Indeed, we’re not talking groupies here, though dating musicians and even how to get — and act — backstage at a concert is covered. Borzillo-Vrenna knows of what she writes too; her husband is Nine Inch Nails/Marilyn Manson drummer Chris Vrenna. Other fun contributions include Dita Von Teese on how to do a proper striptease, Kat Von D on tats and “tramp stamps,” Katy Perry’s vintage-fashion faves, Samantha Maloney drum lessons, Lisa Loeb on party hosting, and Vrenna’s alter ego, “Gotha Stewart,” on mixing absinthe cocktails and rolling the perfect joint. Vrenna, whose résumé includes writing for Spin, People and Billboard, and a stint at Gene Simmons’ short-lived Tongue magazine (as a sex-advice columnist), has taken the fluffy and tired genre known as “grrrl guides” (the girl-powery nonfiction sister to chick lit) and given it claws — black, of course. And while us, ahem, riper cherries already know most of this stuff — how to get into clubs, how to make a great entrance, the hierarchy that exists between lead singers, guitarists, bassists and drummers (it goes in that order, duh!) — for the barely legal Hot Topic generation, this li’l purple and black confection might just be life-changing.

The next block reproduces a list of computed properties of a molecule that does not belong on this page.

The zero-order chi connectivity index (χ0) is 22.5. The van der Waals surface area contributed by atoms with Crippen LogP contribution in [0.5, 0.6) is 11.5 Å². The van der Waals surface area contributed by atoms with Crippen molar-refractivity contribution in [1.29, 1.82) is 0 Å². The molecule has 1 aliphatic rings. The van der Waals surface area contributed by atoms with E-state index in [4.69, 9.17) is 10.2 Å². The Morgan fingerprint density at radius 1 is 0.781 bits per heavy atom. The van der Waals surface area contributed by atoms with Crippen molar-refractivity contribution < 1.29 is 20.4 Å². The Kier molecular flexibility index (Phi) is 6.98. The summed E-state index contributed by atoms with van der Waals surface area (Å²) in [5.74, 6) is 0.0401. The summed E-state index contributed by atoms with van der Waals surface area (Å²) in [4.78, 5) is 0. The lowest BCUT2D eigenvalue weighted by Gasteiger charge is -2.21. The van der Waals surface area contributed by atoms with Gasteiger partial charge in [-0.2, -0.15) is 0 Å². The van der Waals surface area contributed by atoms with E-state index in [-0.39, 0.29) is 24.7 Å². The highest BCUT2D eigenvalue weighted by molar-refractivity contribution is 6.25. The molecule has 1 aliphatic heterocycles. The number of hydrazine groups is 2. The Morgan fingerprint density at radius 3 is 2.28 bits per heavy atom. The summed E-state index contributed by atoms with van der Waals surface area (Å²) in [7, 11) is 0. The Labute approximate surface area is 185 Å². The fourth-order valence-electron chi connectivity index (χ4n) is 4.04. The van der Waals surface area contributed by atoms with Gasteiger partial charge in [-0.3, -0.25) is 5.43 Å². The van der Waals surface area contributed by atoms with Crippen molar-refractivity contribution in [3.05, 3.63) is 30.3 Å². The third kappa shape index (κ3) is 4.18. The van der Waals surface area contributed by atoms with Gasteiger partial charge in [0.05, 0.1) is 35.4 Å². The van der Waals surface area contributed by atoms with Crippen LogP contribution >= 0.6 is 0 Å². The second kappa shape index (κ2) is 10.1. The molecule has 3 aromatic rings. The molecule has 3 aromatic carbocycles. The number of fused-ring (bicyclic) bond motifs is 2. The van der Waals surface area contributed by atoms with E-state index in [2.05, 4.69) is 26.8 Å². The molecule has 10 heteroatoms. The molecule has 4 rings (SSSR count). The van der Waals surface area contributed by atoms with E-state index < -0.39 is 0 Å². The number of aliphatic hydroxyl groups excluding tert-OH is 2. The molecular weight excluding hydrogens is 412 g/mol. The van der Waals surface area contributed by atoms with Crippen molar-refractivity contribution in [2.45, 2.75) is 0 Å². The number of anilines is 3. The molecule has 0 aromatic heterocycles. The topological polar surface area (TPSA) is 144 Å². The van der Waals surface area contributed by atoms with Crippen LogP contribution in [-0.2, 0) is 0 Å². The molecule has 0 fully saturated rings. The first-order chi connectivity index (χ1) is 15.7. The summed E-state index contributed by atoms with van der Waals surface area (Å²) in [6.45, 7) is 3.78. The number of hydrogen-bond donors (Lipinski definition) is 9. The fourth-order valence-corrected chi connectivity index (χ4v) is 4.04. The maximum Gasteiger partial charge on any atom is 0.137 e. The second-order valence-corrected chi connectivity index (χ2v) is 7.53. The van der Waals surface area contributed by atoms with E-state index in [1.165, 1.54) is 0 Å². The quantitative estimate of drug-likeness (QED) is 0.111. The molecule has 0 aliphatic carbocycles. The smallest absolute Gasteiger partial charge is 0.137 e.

Wanna get inspired? Put on some black fishnets and some Russian Red lipstick and spy these juicy anecdotes and smart tips (along with some of the book’s (t)arty illustrations, by Liz Adams):
Terri Nunn on “Doing It”